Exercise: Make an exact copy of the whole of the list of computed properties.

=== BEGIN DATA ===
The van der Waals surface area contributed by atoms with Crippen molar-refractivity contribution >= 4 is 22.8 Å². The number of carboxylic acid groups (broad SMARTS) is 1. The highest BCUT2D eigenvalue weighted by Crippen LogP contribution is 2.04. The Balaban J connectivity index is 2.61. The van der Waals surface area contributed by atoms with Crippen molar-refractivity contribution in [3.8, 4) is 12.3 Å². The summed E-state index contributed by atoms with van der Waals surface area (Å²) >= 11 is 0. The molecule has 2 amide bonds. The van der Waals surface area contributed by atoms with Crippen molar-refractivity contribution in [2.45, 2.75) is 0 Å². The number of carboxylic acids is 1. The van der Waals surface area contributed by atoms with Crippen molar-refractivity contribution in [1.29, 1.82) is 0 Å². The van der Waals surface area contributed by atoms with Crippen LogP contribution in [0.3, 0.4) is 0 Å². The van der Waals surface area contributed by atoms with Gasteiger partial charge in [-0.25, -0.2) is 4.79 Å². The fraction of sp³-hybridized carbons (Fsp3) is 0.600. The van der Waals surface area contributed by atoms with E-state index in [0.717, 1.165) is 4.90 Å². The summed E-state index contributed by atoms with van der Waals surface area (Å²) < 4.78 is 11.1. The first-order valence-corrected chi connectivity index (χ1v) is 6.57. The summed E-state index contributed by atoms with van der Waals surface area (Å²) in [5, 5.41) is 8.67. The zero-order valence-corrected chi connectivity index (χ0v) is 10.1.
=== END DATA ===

The van der Waals surface area contributed by atoms with Crippen molar-refractivity contribution >= 4 is 22.8 Å². The number of carboxylic acid groups (broad SMARTS) is 1. The highest BCUT2D eigenvalue weighted by Crippen LogP contribution is 2.04. The Balaban J connectivity index is 2.61. The van der Waals surface area contributed by atoms with Crippen molar-refractivity contribution in [3.8, 4) is 12.3 Å². The summed E-state index contributed by atoms with van der Waals surface area (Å²) >= 11 is 0. The molecule has 2 amide bonds. The van der Waals surface area contributed by atoms with Crippen molar-refractivity contribution in [2.45, 2.75) is 0 Å². The number of carboxylic acids is 1. The van der Waals surface area contributed by atoms with Crippen molar-refractivity contribution in [1.29, 1.82) is 0 Å². The van der Waals surface area contributed by atoms with Crippen LogP contribution in [0.3, 0.4) is 0 Å². The van der Waals surface area contributed by atoms with Gasteiger partial charge in [-0.25, -0.2) is 4.79 Å². The fraction of sp³-hybridized carbons (Fsp3) is 0.600. The van der Waals surface area contributed by atoms with E-state index in [0.717, 1.165) is 4.90 Å². The summed E-state index contributed by atoms with van der Waals surface area (Å²) < 4.78 is 11.1. The first-order valence-corrected chi connectivity index (χ1v) is 6.57. The summed E-state index contributed by atoms with van der Waals surface area (Å²) in [5, 5.41) is 8.67. The zero-order valence-corrected chi connectivity index (χ0v) is 10.1.